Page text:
Rail Industry Focus

01.08.15

Comfort, cost and fuel-saving – the case for the D-Train

Source: RTM Aug/Sep 15

RTM’s Luana Salles visited Vivarail to see its converted D-Trains and came away impressed.

Seeing a converted DMU D-Train parked side-by-side to the original D78 District Line car proved what Vivarail has been telling us ever since it established itself three years ago: they are nothing alike.

As we previously reported in the April/May 2015 edition, the D-Train Class 230 prototype – slathered in green paint in an attempt to convince visitors at the Quinton rail facility at Long Marston that it is “the UK’s greenest train” – has kept only the original bodyshells, bogies and motors from its original form as LU electric stock.

Inspired by increasingly lighter and more efficient Japanese trains, Vivarail’s upcycled D-Train seeks to accommodate the different demands of local rail services.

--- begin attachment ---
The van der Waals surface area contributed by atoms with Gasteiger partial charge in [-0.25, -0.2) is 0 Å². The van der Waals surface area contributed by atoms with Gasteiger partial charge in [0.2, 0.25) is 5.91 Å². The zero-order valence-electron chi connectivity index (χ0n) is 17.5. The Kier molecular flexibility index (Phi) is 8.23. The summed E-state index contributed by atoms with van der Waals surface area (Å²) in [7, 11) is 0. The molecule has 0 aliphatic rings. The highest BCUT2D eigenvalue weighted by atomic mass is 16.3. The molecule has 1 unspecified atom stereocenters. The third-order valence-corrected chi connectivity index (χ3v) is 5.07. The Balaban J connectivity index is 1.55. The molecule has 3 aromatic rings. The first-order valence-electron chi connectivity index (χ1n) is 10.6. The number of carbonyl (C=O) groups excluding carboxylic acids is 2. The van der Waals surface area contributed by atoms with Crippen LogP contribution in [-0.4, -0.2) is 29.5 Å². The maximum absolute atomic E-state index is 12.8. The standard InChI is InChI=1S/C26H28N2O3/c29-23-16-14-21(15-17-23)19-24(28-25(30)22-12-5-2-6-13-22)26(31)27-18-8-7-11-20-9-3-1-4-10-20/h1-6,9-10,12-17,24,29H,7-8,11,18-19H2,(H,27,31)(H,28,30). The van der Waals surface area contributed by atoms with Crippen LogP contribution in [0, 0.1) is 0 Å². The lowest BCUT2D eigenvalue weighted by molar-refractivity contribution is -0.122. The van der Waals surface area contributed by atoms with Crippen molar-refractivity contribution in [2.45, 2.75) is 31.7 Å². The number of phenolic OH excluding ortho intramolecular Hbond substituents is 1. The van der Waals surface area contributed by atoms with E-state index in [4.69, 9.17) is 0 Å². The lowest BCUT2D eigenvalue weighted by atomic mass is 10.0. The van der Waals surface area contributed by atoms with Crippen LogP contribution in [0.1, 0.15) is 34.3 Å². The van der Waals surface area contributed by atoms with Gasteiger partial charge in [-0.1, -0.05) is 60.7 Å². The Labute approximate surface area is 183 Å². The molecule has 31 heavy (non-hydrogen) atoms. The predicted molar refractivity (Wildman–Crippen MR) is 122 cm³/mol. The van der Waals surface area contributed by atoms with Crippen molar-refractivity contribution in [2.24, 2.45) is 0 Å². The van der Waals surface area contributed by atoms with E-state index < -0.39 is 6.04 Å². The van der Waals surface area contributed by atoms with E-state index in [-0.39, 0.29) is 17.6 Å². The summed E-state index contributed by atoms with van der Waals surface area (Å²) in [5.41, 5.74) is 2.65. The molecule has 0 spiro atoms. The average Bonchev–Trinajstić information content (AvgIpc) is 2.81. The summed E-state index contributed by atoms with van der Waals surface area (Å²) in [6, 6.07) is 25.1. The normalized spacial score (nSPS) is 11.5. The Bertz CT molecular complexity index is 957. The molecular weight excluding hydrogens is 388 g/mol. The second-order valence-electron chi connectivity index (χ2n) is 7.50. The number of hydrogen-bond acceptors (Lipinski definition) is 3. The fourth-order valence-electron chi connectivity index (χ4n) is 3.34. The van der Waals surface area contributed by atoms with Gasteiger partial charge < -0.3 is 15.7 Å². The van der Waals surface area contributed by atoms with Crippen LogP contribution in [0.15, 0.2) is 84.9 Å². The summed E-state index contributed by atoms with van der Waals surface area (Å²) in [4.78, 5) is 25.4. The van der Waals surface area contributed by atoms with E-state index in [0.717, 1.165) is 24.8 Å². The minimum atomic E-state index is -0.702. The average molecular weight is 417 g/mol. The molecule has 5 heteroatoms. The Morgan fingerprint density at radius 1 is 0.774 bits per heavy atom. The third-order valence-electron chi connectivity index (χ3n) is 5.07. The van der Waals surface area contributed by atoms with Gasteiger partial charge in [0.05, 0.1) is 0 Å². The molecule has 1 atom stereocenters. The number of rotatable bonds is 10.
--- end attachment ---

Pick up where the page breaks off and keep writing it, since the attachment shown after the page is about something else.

As good as new

With stop-start technology – meaning the engine shuts down when it isn’t needed – and fast acceleration due to traction systems based on Insulated Gate Bi-polar Transistor (IGBT) technology, the train is “thoroughly modern”. It boasts a high power-to-weight ratio and purpose-designed control characteristics to give it a high rate of acceleration, ideal for commuter routes with frequent stops.

“We specifically designed it to make it really comfortable for passengers, to make it use much less fuel than existing trains, to make it cost much less to maintain than existing trains, and, of course, because of the fact we’re reusing some major components, the capital cost will be lower,” Adrian Shooter, Vivarail’s CEO, told us.

20150817 113352Adrian Shooter, Vivarail's CEO, speaking at the event.

Shooter, who has an extensive rail background – starting with his leadership role at his school’s railway society and most recently as chair of Chiltern Railways – said the trains served the District Line well.

“They learnt lots of lessons from slightly less satisfactory trains they had in the past, and incorporated them all into this. You could actually draw a parallel between these coaches and the British Rail Mark 3 coach,” he said.